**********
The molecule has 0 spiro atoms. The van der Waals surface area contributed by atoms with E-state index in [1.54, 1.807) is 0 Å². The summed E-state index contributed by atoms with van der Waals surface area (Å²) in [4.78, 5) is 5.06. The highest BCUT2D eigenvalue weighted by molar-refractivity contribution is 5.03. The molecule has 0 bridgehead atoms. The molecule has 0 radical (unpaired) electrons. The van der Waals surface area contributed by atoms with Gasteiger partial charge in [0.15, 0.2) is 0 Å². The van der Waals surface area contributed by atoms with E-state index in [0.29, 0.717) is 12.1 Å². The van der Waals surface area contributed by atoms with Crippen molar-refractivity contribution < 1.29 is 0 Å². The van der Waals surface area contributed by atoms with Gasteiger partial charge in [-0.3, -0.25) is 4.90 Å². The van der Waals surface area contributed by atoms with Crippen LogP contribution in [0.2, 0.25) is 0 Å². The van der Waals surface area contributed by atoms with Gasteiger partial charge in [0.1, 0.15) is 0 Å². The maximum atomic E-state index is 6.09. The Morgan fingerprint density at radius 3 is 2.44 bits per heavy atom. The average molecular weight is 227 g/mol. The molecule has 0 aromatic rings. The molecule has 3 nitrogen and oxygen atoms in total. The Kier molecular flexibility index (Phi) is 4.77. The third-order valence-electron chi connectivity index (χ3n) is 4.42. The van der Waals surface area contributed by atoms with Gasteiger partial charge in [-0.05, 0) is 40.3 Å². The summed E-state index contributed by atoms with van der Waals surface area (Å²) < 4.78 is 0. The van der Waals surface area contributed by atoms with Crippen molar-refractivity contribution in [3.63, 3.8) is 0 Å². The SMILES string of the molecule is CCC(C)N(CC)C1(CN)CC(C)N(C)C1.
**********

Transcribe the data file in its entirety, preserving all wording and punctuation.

The molecule has 0 spiro atoms. The van der Waals surface area contributed by atoms with E-state index in [1.54, 1.807) is 0 Å². The summed E-state index contributed by atoms with van der Waals surface area (Å²) in [4.78, 5) is 5.06. The highest BCUT2D eigenvalue weighted by molar-refractivity contribution is 5.03. The molecule has 0 bridgehead atoms. The molecule has 0 radical (unpaired) electrons. The van der Waals surface area contributed by atoms with Gasteiger partial charge in [0.15, 0.2) is 0 Å². The van der Waals surface area contributed by atoms with E-state index in [0.29, 0.717) is 12.1 Å². The van der Waals surface area contributed by atoms with Crippen molar-refractivity contribution < 1.29 is 0 Å². The van der Waals surface area contributed by atoms with Gasteiger partial charge in [-0.3, -0.25) is 4.90 Å². The van der Waals surface area contributed by atoms with Crippen LogP contribution in [0.2, 0.25) is 0 Å². The van der Waals surface area contributed by atoms with Gasteiger partial charge in [0.1, 0.15) is 0 Å². The maximum atomic E-state index is 6.09. The Morgan fingerprint density at radius 3 is 2.44 bits per heavy atom. The average molecular weight is 227 g/mol. The molecule has 0 aromatic rings. The molecule has 3 nitrogen and oxygen atoms in total. The Kier molecular flexibility index (Phi) is 4.77. The third-order valence-electron chi connectivity index (χ3n) is 4.42. The van der Waals surface area contributed by atoms with Gasteiger partial charge in [-0.05, 0) is 40.3 Å². The summed E-state index contributed by atoms with van der Waals surface area (Å²) < 4.78 is 0. The van der Waals surface area contributed by atoms with Crippen molar-refractivity contribution in [3.63, 3.8) is 0 Å². The SMILES string of the molecule is CCC(C)N(CC)C1(CN)CC(C)N(C)C1.